Boomerang

Last Tuesday was an amazing day. Boo woke up at 4:30 in the morning and told me he wanted to eat peanut butter and go to school. I could help with the peanut butter immediately, but school had to wait a few hours. I was ecstatic that he had enough energy to want to go. At 10 am sharp we pulled up in front of Focus Beyond and he got a hero’s welcome. He had the best day! Teachers and aids told me they had never seen him smile so much, and he is a pretty smiley kind of guy. That evening, I went out for a run with by run club. It was the first normal feeling day our family had had in over a month. It was glorious!

This got me feeling a bit hopeful. I had deleted everything except Ravi’s medical appointments out of my phone. Just to make the calendar look happier, I added school to the next few days. Bad idea! Fate came flying back at me like a boomerang and upset all my happy little plans.

Wednesday started out icy. Schools were delayed and Ravi was sleepy. I decided to let him sleep and see if the roads cleared up. Midday he woke up but was low energy. I texted his teacher to let him know he would not be coming in. He just seemed off. At 2pm he had his first seizure of the day. This was his first one in over a month. It lasted a couple of minutes and then he slept deeply. I called the doctor on call and he said just to wait and see what happened. He did not think the seizure was caused by any of the cancer drugs. I also called the neurologist on call at Gillette. He told me to wait and see. Ravi dozed most of the afternoon and refused all food and water. Our worry deepened. At 7pm he had another seizure. I called the hospital. We discussed the lack of eating and drinking and the most recent seizure. Neither of us wanted to bring him into a germy ER full of sick kids, but we decided that our threshold for bringing him in would be one more seizure. At 10pm he seized again and I had to apply rescue medications. I called the intern on call and said we were coming into the ER.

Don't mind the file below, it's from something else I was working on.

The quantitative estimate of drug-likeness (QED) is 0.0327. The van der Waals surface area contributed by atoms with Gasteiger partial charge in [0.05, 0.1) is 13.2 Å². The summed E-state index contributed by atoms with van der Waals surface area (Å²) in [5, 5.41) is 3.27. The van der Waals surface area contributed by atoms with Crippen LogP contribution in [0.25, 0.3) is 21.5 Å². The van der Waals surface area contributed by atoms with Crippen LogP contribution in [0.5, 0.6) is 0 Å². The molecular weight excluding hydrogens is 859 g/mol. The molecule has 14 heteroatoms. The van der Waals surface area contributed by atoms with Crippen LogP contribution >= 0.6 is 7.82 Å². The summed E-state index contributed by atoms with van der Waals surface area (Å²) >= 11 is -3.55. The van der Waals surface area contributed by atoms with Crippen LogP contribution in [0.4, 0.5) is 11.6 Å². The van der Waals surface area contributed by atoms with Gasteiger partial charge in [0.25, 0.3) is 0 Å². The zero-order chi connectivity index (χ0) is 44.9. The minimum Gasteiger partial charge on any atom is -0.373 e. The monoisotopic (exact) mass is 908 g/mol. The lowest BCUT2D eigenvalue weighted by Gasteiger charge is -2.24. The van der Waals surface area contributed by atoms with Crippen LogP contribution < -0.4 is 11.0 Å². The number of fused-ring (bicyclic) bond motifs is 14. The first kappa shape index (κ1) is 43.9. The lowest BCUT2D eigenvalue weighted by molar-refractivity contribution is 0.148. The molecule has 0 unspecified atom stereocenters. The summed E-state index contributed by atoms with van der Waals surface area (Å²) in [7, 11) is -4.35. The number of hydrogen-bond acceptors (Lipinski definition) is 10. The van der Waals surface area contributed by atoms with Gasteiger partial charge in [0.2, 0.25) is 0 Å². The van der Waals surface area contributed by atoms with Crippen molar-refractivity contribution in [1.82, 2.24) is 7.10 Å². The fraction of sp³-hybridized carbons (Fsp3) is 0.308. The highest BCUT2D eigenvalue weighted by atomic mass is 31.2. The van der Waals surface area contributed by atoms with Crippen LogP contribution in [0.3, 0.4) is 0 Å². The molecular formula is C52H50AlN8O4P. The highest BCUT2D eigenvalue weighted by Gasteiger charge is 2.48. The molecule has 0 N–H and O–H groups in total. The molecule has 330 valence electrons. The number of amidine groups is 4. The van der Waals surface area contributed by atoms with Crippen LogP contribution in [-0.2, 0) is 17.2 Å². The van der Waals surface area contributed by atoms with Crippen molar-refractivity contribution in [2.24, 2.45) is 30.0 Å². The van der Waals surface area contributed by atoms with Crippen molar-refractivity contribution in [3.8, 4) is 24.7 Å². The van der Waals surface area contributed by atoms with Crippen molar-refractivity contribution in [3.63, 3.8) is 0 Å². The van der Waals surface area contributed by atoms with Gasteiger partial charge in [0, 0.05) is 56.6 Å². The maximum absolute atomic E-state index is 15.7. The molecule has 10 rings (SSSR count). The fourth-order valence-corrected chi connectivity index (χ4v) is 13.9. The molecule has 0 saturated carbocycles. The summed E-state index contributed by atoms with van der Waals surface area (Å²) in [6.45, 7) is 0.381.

The ER was amazingly empty and we got seen immediately. His vital signs were taken, blood was taken for cultures and he was hooked up to an IV. He was very tired, ataxic and out of it. Eventually, we were given a room on floor 5, oncology, and sent upstairs. We got settled into bed around 2am. He fell deeply asleep. I did not sleep at all.